THREE CYPRIOT POTTERY FLASKS
Please refer to our stock # P.11.262.125 when inquiring.
Late Bronze Age; c. 1550-1200 B.C.
Three terracotta flasks found together in Bethlehem. Imported to the Holy Land in Antiquity.
First : Terracotta burnished slip juglet referred to as a “Bilbil”. Upturned, this juglet resembles an opium poppy capsule. Vertical slits that allow the narcotic sap to be collected are rendered on the body in either applied clay or paint. Some archaeologists suggest that the juglet’s distinctive shape advertised its narcotic contents. Although opium's anesthetic properties were recognized in antiquity and the drug is mentioned in Egyptian medical texts, chemical analyses have yet to confirm that Base Ring juglets in fact contained opiates. In very good condition.
5.7 inches (14.5 cm) high
Second: Also Cypriot base ring flask with white paint still evident all around the graceful body of the vessel. In excellent condition.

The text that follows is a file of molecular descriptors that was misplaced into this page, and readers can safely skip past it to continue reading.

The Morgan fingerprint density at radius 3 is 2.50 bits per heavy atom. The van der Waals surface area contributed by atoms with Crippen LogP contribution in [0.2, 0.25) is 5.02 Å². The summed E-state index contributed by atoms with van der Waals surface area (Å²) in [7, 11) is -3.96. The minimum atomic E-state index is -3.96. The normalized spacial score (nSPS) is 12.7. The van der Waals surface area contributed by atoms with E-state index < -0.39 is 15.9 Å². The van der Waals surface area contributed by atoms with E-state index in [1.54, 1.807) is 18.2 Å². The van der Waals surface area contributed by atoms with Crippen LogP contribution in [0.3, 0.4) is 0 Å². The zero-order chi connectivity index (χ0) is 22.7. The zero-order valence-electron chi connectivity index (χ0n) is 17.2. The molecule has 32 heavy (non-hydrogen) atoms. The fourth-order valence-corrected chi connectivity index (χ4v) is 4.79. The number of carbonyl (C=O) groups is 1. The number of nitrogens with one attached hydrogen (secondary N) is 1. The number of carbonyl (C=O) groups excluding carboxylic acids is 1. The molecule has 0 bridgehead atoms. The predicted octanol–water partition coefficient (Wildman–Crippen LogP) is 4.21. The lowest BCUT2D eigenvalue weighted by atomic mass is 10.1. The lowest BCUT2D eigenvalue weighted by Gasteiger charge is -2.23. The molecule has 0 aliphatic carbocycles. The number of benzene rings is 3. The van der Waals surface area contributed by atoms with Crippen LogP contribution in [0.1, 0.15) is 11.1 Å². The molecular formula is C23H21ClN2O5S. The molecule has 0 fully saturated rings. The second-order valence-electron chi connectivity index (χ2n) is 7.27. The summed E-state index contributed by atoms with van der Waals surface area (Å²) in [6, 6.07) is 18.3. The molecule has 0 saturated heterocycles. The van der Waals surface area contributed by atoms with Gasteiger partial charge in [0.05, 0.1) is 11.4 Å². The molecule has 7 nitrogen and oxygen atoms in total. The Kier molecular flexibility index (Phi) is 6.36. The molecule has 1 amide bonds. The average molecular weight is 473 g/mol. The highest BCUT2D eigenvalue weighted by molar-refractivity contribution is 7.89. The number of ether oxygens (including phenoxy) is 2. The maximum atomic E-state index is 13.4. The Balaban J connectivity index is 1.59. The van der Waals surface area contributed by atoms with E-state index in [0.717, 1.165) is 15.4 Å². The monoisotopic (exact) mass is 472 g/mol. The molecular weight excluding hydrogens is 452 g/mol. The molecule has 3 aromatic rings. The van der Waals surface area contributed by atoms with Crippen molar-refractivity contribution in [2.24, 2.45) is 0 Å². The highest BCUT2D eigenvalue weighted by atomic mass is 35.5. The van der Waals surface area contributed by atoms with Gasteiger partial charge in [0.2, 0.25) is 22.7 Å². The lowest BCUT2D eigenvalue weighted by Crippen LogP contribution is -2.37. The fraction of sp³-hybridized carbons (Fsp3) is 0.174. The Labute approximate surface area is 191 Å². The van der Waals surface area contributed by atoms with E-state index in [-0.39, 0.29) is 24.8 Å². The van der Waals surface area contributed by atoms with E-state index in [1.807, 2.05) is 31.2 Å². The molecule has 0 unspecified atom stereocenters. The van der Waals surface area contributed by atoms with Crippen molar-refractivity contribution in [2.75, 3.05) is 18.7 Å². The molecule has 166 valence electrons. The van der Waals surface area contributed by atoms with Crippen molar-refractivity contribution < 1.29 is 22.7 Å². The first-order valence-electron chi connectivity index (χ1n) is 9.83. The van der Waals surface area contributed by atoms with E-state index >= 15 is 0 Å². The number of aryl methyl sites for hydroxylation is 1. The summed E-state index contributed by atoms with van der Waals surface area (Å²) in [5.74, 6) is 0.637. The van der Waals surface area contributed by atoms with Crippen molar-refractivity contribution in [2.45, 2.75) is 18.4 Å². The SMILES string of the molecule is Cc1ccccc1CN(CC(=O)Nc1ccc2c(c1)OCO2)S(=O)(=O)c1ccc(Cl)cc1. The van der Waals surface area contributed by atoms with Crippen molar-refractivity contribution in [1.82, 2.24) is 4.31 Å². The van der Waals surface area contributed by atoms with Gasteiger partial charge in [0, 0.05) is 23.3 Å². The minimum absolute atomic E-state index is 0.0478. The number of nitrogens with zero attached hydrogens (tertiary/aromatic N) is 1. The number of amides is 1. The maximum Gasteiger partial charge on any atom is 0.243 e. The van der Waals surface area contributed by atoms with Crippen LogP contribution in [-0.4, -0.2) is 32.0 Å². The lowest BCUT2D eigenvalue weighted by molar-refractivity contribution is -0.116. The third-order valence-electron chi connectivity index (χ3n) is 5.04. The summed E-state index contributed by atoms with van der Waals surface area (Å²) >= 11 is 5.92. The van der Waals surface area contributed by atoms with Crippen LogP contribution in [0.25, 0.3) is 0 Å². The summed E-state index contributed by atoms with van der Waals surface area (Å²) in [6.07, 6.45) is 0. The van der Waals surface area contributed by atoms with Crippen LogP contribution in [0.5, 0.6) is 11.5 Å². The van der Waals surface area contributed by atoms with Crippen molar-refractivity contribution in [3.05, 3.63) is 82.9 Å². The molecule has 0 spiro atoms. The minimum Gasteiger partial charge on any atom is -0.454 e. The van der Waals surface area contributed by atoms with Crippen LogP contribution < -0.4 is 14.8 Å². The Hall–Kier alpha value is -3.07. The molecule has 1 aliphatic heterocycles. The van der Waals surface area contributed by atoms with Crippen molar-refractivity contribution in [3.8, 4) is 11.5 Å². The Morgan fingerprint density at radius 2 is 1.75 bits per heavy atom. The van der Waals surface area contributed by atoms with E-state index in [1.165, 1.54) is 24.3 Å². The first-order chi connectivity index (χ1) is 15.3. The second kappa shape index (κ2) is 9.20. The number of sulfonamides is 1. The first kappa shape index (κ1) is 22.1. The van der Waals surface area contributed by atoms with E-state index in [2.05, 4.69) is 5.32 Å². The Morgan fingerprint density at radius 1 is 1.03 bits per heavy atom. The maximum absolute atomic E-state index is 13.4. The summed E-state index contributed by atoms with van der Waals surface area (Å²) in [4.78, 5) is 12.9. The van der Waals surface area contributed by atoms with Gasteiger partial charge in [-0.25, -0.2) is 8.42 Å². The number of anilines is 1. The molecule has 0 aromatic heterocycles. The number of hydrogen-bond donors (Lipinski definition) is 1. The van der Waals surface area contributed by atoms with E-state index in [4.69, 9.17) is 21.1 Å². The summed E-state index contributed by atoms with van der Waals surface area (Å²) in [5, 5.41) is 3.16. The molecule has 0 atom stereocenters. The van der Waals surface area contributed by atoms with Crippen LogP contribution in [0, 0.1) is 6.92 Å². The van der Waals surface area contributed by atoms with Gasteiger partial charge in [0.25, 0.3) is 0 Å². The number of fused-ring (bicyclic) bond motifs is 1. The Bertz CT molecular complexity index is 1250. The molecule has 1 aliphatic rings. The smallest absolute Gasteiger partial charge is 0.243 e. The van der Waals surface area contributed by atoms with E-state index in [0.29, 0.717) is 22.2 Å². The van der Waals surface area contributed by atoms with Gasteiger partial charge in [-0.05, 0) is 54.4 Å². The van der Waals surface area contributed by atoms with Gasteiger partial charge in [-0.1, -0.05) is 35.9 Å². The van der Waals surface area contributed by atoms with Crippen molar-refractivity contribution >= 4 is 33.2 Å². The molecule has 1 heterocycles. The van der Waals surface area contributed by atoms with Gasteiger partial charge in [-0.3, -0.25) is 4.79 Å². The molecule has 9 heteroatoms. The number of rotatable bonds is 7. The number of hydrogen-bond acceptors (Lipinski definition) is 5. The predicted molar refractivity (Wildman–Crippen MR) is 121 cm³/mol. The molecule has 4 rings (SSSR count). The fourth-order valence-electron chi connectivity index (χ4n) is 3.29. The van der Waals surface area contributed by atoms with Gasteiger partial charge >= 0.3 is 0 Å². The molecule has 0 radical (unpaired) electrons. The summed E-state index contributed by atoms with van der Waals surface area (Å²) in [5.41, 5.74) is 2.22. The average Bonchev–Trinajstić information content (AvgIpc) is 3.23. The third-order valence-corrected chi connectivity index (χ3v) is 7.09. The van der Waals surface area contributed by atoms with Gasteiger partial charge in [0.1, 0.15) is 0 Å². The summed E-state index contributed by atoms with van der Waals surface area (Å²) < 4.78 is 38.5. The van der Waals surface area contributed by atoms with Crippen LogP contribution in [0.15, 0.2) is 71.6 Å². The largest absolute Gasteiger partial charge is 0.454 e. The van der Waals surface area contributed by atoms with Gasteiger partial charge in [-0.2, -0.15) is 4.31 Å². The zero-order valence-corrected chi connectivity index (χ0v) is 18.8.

5.5 inches (14 cm) high
Third: Black burnished slip decorated flask. In very good condition with small minor chip
4.7 inches (12 cm) high
Three Plexiglas or metal stands, worldwide shipping and Certificate of Authenticity included in price.
Export Approval from Israel Antiquities Authority.
Harvard University -The Cesnola Collection, Semitic Museum .
University at Albany Cypriot Collection.
Jonathan Tubb, “Bible Lands: Discover The Holy Lands” (New York: 1991), p. 39.